Seamus Heaney's "Digging" refers both to the menial labor performed by the speaker's ancestors, which forms the ostensible subject of the poem, and the labor of writing poetry in which the speaker himself is engaged. The poem expresses the speaker's awe at and distance from the hard work and implicit masculinity of previous generations of men, and simultaneously claims a similar usefulness and importance for his own literary vocation.
Structurally, the poem begins and ends by calling our attention to the pen in the hand of the speaker as he writes a poem—presumably the one we're reading. These references bracket the main action of the poem—the physical work of first the speaker's father and grandfather. Heaney's description of their digging is replete with imagery that emphasizes the difficulty of their tasks; the men are "straining" (l.6), "stooping" (l.8), "nicking and slicing" and "heaving" (l.22). Perhaps even more importantly, their labor has tangible results. The speaker remembers the tubers' "cool hardness in our hands" as his father dug in the potato fields, and his description of his grandfather's work cutting turf in the peat bog calls on our other four senses with his evocation of "[t]he cold smell of potato mould, the squelch and slap/ Of soggy peat, the curt cuts of and edge" (ll.25-26). In throwing the reader into a complete sensory world, the poem insists on the sheer physicality of the work, and reminds us of our own embodiment, too. It is significant that both of the tasks described provide for the physical needs of the men's families - the potatoes will feed them and the blocks of peat will fuel their fires through the winter.
Through both their manual labor and their role as providers, these men have firmly established not only their usefulness, but also their masculinity. The speaker remembers, "My grandfather cut more turf in a day/ Than any other man on Toner's bog" (ll.17-18), clearly using his work as the criteria for evaluating his manliness. Furthermore, the jobs performed by his father and grandfather are both quintessentially Irish activities. Their lives and work are firmly located within a specific place and a definite cultural identity that is inseparable from their masculinity. Indeed, the notion of a strong heritage is emphasized when the speaker says his father "could handle a spade./ Just like his old man" (ll.15-16). This is clearly a family tradition.
The poem implicitly presents us with a question: What is the speaker's relationship to this heritage of Irish masculinity and the meaningful work on which it is based? After all, he is present in the fields only as a spectator, a witness to the work of others who only marvels at the products of their labor or brings a refreshing drink. As an adult, he appears in our poem holding not a spade, but a pen, doing literary work that in many ways might appear to be a far cry from the physical labor of his forebears. He himself admits, "I've no spade to follow men like them" (l.28), as if acknowledging that his artistic work (not only removed from the fields of Ireland but actually revolving around the intricacies of English, the language of the colonizers), creates a break in his cultural lineage. Yet this is where the second meaning of the poem's title comes in. Heaney's "Digging" refers not only to literal digging in the dirt, but to the metaphorical digging, sifting, and unearthing performed by the poet himself in the very act of writing the poem. Despite his professed modesty, the speaker actually claims equal value for his poetic labor.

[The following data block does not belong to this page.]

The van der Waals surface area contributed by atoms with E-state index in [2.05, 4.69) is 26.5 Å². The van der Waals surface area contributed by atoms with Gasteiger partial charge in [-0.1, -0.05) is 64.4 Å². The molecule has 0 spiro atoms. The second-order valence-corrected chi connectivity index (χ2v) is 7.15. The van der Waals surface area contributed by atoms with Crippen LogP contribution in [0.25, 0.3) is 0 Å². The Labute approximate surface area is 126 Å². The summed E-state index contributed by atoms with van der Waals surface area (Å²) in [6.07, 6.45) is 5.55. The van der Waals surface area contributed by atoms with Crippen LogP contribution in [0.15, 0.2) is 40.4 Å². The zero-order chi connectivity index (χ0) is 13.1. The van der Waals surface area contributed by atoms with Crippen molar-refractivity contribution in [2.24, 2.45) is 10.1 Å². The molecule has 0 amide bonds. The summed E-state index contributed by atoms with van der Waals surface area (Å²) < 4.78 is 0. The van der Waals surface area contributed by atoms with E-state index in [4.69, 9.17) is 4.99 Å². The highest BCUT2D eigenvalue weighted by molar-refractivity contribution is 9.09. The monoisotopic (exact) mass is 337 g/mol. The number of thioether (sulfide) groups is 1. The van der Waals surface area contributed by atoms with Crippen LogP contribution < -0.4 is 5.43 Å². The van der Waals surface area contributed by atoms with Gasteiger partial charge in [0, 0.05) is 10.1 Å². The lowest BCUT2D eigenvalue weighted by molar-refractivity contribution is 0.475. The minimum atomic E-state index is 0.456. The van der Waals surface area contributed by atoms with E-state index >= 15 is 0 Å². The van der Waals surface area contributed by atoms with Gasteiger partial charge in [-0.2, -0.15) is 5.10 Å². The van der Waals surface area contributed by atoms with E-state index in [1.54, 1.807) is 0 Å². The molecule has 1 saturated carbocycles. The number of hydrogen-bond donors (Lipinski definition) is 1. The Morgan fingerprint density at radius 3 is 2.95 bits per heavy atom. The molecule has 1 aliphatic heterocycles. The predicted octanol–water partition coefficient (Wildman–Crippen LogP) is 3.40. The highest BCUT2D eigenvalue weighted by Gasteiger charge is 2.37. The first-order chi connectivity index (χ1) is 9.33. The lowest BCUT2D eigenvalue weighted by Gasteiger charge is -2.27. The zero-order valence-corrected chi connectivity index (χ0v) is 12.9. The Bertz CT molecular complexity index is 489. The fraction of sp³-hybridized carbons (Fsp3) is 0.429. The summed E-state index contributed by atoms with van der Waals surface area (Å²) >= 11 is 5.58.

As noted earlier, he both begins and ends the poem by focusing on the feel of the pen in his hand, reminding us that writing, too, is a physical act. The pen itself is simple and "squat" (ll.2, 30), a legitimate instrument as opposed to merely a learned accessory. Indeed, not only will he use it to dig, but it is also like a gun (l.2), carrying with it the possibility of resistance and rebellion in response to the history of colonial exploitation so poignantly symbolized by his father's work in the potato fields (recalling the potato famine of the 19th century) and his grandfather's work in the peat bogs (which will function in Heaney's poems as a site for unearthing painful truths about the social and political past).
Yet the speaker does more than merely claim authority for his labor through metaphor. The poem itself performs the digging motions of Heaney's ancestors. Just as he remembers his father "[s]tooping in rhythm through potato drills" (l.8), so the poet creates his own rhythm through the complex interplay of consonants throughout the poem. For example, the line, "He rooted out tall tops, buried the bright edge deep" (l.12) repeats "t," "b," and "d" sounds whose alternating crispness and roughness remind us once again that we are in a sensory universe, but also evoke the bite of the shovel cleaving the earth and the thud of the dirt being dumped onto a mound. In other words, the poem sounds like digging. Furthermore, the structure of the poem reenacts the digging process. Beginning at his window in the present, the speaker takes us back in time first to his father's labor and then to his grandfather's, moving into the past and then even further back, just as his grandfather dug beneath the surface of the bog, "going down and down/ For the good turf. Digging" (ll.23-24). Just as his ancestors unearthed resources vital to their survival, so the speaker, having reconnected with his Irish past through the excavation performed by his poem, now has the tools necessary to productively represent his culture by extending its values into the literary arena. If the product of his work is not strictly tangible, it is indeed very real.